Nation to Nation
Before the Christmas break, the Trudeau government announced plans to introduce new Indigenous child welfare legislation.
Prime Minister Justin Trudeau said late January was when it would be introduced in the House of Commons.
Then former Indigenous Services Minister Jane Philpott was moved over to the Treasury Board Monday shocking even the most well connected in Ottawa.
Philpott may have been the first federal minister, to hold an Indigenous file, ever liked by chiefs and held the respect of her fellow parliamentarians.
So her departure was like a gut-punch for some who wanted to see her work continue.
What were they to make of her replacement, Seamus O’Regan?
A Newfoundlander who didn’t seem to have much experience with Indigenous issues and who was seen, to some, as a weak minister of Veteran Affairs.
More importantly, what about the child welfare bill?
O’Regan told Nation to Nation it’s full steam ahead.
“Everything will go as planned,” he said at a cabinet retreat in Sherbrooke, Que. “We hope to have that legislation introduced very shortly into the House of Commons. So we don’t see much need for any delay. In fact, more of my time right now has been making sure I assure Indigenous leadership that nothing is slowing down.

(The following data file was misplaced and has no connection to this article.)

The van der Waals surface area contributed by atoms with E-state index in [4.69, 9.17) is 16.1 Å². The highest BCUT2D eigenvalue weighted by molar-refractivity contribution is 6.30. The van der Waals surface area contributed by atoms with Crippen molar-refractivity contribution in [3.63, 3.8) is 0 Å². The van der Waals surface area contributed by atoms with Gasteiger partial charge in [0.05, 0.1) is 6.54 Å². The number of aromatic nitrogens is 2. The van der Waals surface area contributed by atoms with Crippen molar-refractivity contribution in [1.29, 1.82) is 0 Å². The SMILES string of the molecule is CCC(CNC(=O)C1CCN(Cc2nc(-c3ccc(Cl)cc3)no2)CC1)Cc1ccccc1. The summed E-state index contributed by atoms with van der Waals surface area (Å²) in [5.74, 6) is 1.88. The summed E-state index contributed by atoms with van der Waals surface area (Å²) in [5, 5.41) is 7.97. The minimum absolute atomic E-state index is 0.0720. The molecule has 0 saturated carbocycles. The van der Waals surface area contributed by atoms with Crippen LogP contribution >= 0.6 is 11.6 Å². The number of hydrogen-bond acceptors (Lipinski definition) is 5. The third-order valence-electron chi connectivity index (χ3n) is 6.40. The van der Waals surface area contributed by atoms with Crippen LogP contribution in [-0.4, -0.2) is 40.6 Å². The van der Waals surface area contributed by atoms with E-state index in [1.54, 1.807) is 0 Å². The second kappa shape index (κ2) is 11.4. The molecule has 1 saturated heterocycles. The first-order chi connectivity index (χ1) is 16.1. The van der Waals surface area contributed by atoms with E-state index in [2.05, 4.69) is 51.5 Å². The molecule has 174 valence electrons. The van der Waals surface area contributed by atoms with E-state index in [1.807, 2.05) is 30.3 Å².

“The pedal is to the metal on all fronts.”
O’Regan vowed not to slow down any of the work Philpott was doing.
However, NDP MP Charlie Angus questioned the move by Trudeau.
“It is a screwed up department, children are being denied rights. You need a minister who is willing to go in and shake things up and is Seamus O’Regan the guy to do that? I don’t know,” said Angus.
“He’s a very, very good friend of the prime minister, a nice guy, but this is a department that needs someone who is not afraid to go in and hold the department to account to improve the lives of Indigenous children.”
As for what it means for child welfare legislation, Angus said the government was dragged into reform by the Canadian Human Rights Tribunal that found the federal government had always discriminated against Indigenous children. The tribunal issued four non-compliance orders to force change said Angus.
“You need someone that is going to be on top of the file and we’re (nine) months from an election and the prime minister put a very good friend of his in,” said Angus. “We are going to be holding Mr. O’Regan to account.”
O’Regan said he doesn’t come in completely blind to Indigenous issues, as he is vice-chair of the cabinet’s reconciliation committee.
“Certainly, I have some knowledge of it but not to same extent, or intricacy, as I would get from actually dealing with the leadership on it, so that’s the learning curve,” he said.